We introduce our analysis by considering a simple example of a real ruleset. Rulesets present in real scenarios are difficult to obtain due to security and confidentiality issues. Reference [37] obtained 12 real filter sets from internet service providers (ISPs), a network equipment vendor, and other researchers and defined metrics for characterization of them. On this basis, they developed a set of tools for reproduction and control of such features; with these tools the research community is able to generate new rulesets which keep original structure without need of distributing the original ones. The considered rulesets have three main formats, that is, Access Control Lists (ACLs), Firewalls (FW), and IP Chains (IPCs), all of them considering 5 tuples (i.e., 104 bits), while ruleset size is configurable from tens to some thousands of rules. Two main components define structure of traditional rulesets: SrcIP/DstIP tuple, which defines communicating nets and their sizes and SrcPT/DstPT/Prot tuple which represents applications communicating through such nets.

In Figure 1(a) a small ruleset is considered involving 5 tuples as mentioned in Section 1. Even if this example is intentionally small for clarity, it represents the structure of real sets as those generated with Classbench. In particular, Prot field is excluded since it adopts either EX or WC values. As shown, networking fields SrcIP/DstIP are defined on prefixes, while application fields SrcPT/DstPT can also implement arbitrary ranges. We will now consider the SrcPT/DstPT fields since they are able to represent both PX and AR cases. It is worth noting that even though two fields are considered for illustration purposes these tuples can be eventually aggregated with SrcIP/DstIP and Prot lookup results to obtain multifield classification results. Figure 1(b) shows the so-called geometrical representation of application-layer SrcPT/DstPT tuples. In this simple example, we can observe the presence of overlappings between 2D tuples. For example, tuple 2 involves ranges 8000 : 8000 (i.e., EX case) and 0 : 65535 (i.e., WC) on fields SrcPT and DstPT, respectively. Tuple 4, meanwhile, results in aggregating ranges 1024 : 65535 and 50000 : 62000 respectively.

In order to discuss general classification problems and make our conclusions more intuitive, we now consider a generic 2D ruleset. From our previous real example, however, we note that our discussion effectively includes real cases. Even more important, it also considers general cases which makes it valid for future applications involving other rule patterns. For the purposes of our discussion, in Figure 2(a) we show a simple ruleset involving two fields and with four bits each, while Figure 2(b) shows the geometrical representation of this ruleset where field values and are represented on orthogonal axes. This representation is indeed a generalization of the real case of Figure 1(b) considering any match case (i.e., generic ranges).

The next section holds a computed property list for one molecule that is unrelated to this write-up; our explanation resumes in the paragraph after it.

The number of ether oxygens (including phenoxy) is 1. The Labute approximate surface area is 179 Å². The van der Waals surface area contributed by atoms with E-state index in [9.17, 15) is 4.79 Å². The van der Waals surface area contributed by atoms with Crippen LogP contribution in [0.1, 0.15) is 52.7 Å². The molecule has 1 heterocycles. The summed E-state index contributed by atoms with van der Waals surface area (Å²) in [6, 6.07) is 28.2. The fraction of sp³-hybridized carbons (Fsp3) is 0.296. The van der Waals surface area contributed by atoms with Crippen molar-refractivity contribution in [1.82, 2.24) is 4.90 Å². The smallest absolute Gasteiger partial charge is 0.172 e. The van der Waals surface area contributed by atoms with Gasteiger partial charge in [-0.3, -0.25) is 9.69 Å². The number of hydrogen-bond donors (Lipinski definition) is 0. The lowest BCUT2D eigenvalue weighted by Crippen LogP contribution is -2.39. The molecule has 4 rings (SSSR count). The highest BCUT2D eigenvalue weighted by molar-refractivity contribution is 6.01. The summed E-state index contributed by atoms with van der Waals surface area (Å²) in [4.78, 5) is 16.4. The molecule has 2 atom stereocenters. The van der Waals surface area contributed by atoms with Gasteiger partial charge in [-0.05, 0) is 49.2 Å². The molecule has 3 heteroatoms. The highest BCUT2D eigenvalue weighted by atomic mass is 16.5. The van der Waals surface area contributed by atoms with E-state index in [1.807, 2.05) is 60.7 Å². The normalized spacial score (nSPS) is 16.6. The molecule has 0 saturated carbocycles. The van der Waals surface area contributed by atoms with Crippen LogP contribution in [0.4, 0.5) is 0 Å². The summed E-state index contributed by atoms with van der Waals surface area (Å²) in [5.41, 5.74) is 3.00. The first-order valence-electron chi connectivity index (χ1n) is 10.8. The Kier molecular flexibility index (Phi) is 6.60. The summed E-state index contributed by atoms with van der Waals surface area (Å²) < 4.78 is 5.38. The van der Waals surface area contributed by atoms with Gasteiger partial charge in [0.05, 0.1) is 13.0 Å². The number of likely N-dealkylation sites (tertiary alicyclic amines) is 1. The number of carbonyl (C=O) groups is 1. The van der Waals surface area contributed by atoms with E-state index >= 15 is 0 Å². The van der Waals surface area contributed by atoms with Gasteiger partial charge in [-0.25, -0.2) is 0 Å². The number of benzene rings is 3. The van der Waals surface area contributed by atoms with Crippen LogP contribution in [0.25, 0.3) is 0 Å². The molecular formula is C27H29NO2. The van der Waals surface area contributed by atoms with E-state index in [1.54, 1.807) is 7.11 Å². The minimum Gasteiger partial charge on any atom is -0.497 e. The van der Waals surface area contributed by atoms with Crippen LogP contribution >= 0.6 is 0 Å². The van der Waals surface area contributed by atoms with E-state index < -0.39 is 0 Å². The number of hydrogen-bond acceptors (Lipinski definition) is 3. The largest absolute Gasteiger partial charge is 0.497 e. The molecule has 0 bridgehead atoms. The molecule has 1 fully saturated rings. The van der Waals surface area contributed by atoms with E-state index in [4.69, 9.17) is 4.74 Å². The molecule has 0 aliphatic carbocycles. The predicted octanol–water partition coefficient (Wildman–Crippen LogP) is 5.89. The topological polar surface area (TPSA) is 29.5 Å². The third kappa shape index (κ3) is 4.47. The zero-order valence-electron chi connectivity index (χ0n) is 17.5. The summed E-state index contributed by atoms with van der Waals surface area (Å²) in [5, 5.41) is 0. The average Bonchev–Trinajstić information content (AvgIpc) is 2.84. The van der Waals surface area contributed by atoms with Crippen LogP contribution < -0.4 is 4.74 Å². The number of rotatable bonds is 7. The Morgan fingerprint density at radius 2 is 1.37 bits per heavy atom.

In a general multidimensional classification scheme, rules result from the combination of so-called unique values (UVs) at each field. In Figure 2(b), and for each field are represented by line segments, and their aggregation results in as rectangles. UVs represent ranges of key values and can involve fields of the key. They are unique for the considered space; for example, 2-field rules 2 and 5 of Figure 2(b) are unique in the 2D space even if they share a single in 1D field . Conversely, a in a field could be involved in more than one rule (in this work, since we mostly focus on unifield lookup, we may use the terms UV and rule interchangeably unless explicitly noted while making reference to multifield aggregation); for example, is involved in both and while is involved in both and . In other words, UVs cannot repeat in their associated spaces, but they can repeat during aggregation into a higher-order one; that is why the number of UVs generally increases as we consider higher-order spaces. That is also the reason why the complexity of single-field lookup stages in decomposition-based classification is generally much lower than the complexity of multifield trees which consider D space from the beginning. In Figure 2, UVs exist for field , for field , and for aggregation results of both. In this case just 2 fields are considered, so aggregation results are essentially the considered rules. Rule results from the combination of and and rule involves , , and so on. As seen in Figure 2, UVs can overlap with each other which causes the MM problem. For discrimination of all overlapping cases, unique combinations of UVs define so-called Unique Regions (URs) on the considered field or aggregation stage. In Figure 2, for example, URs exist for field , for field , and for aggregation results of both (this can be demonstrated by taking all combinations of and which are valid for the ruleset). In general, the number of both and involved at each stage of a multiple-field decomposition-based classifier increases as we aggregate lookup results; however, they actually increase much slower than their Cartesian product. For every field value and , we can build and -sized bitmaps and , respectively, representing the match results for the respective UVs. For aggregation purposes, however, we expand them to -sized bitmaps where bits represent match state of each for that field value; this expanded bitmap, which has the same size for every field, is simply called bit vector(BV) hereafter, as illustrated in Figure 2(b). Similarly, for each field value we can store a representing the UR matching that particular value. Both and are illustrated in Figure 2(b) for a sample field value on field . URs can be essentially seen as optimally compressed versions of their respective BVs; as such, they are biunivocally related. URs are important since they ultimately discriminate actions to be taken on the packet without involving redundant information as in the case of . As we will see, either URs, UVs, or BVs can be used for aggregation of lookup results at each field.